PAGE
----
DNI offers roadmap for national security data sharing

Agencies get roadmap for security data sharing

The Office of the Director of National Intelligence’s Information Sharing Environment this month released what it called the first-ever roadmap for national security information sharing, a set of best practices for agencies and IT firms to synchronize data sharing in pursuing national security threats.

The model, called the Data Aggregation Reference Architecture (DARA), was developed over several years as a compendium of ways for agencies to share aggregate information to gain insights into potentially relevant intelligence data, said government executives involved the effort.

“The mission is improving the sharing and safeguarding of information across the whole of government,” said Kshemendra Paul, program manager of the Information Sharing Environment, in a recent video statement.

The Information Sharing Environment refers to the people, projects and agencies that enable information national security data sharing.

DARA would provide a reference architecture or model to the groups to blend their information sharing systems and practices. It addresses how to   “pull data sets together in a way that protects information security and protects the privacy of individuals who might be represented in that information,” said Paul.

The payoffs for agencies and teams using the plan include access to new analytics tools and access to data from other agencies in the national security establishment.

“When analysts are able to search correlated data that other agencies provide using the DARA framework, then organizations do not need to replicate information between systems, which saves storage space,  bandwidth and technical staff time across the entire federal enterprise,” according to the DARA plan.

The document is also aimed at the national security establishment’s industry partners, said Paul, to help them by laying out the roadmap for programs where they will be selling products and services.

Ultimately, DARA is a model for how agencies and firms can link pertinent information across rapidly circulating data streams. Managers of the program said the bigdata insights produced by the DARA roadmap will save lives.

The Senate Select Committee on Intelligence, for instance, reported that seven of the 14 separate intelligence failures that led to the Christmas 2009 “shoe bomber” incident were “directly related to limits in data interoperability, aggregation and correlation,” according to a  blog post last month by Michael Kennedy, PM-ISE Executive for Assured Interoperability.

“We recognize that harmonizing the entire federal government and mandating standards cannot happen overnight,” Kennedy said, “but the DARA takes an important step in that direction, by establishing consistency in understanding the issues involved, organizational expectations and terminology.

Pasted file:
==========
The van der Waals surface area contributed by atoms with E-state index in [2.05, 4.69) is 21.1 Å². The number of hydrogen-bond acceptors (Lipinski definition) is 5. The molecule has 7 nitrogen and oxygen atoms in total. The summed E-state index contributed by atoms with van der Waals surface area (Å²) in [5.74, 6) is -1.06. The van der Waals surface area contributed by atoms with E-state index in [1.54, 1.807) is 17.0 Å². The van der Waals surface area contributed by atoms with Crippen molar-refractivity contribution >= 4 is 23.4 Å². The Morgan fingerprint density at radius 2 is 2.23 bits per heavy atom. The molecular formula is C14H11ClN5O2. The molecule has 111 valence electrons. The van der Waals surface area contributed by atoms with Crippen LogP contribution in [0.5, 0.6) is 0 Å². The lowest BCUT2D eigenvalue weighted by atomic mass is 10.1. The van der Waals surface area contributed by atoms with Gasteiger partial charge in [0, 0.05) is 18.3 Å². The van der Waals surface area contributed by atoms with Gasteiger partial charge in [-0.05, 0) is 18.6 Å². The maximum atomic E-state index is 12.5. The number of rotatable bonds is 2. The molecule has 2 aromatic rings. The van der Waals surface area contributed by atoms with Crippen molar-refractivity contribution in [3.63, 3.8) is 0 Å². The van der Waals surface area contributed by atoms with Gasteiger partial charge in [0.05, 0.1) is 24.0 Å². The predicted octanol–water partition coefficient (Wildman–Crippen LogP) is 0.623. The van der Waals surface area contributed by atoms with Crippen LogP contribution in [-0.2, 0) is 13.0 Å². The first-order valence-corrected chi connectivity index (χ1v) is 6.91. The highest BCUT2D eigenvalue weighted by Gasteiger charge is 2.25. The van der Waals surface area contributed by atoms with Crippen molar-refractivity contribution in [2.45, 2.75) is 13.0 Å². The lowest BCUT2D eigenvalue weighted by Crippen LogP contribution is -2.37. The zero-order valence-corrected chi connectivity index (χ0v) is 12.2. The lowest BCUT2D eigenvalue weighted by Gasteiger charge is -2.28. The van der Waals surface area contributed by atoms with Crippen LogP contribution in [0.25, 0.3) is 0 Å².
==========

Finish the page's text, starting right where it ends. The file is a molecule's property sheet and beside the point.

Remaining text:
Kennedy outlined several goals of the just-released DARA guidelines, including:

  • Define the interoperability requirements for data aggregation enterprise investments.
  • Define a reference architecture that enables entity resolution, data correlation and disambiguation across multiple federal databases.
  • Specify what individual agencies need to do to embrace a federated approach and possible enhancements to their investments.
  • Serve as a broad, general reference architecture that guides the creation of more specific, concrete solution architectures.
  • Provide directions to identify what individual agencies need to do to embrace a federated approach and assess the possible organizational impacts.

Paul emphasized two key features of DARA, starting with its importance as a basic guide to interoperability. “When you talk about big data analytics, the big dirty secret is the prosaic issues of data plumbing: moving data sets, cleansing data, the basic extraction, movement and loading of information,” he said.

“What becomes a core issue is that different agencies, different trading partners, do it differently and that adds a lot of friction, adds a lot of point-to-point connections.”

The second take-away from developing the new reference architecture is its maturity model approach.

“Not every agency, not every program is in the same place in terms of their data management approach,” said Paul, including “their readiness to share information, to assure policy around security and to show agencies where they are on the continuum of maturity and what’s the road map for them to get better in the future.”

Paul encouraged agencies to download the DARA use it provide feedback. “Let us know where you have had successes and where there’s more work we can do to make the guidance that much more useful to you and your program,” he said.

About the Author

Connect with the GCN staff on Twitter @GCNtech.

Stay Connected

Sign up for our newsletter.

I agree to this site's Privacy Policy.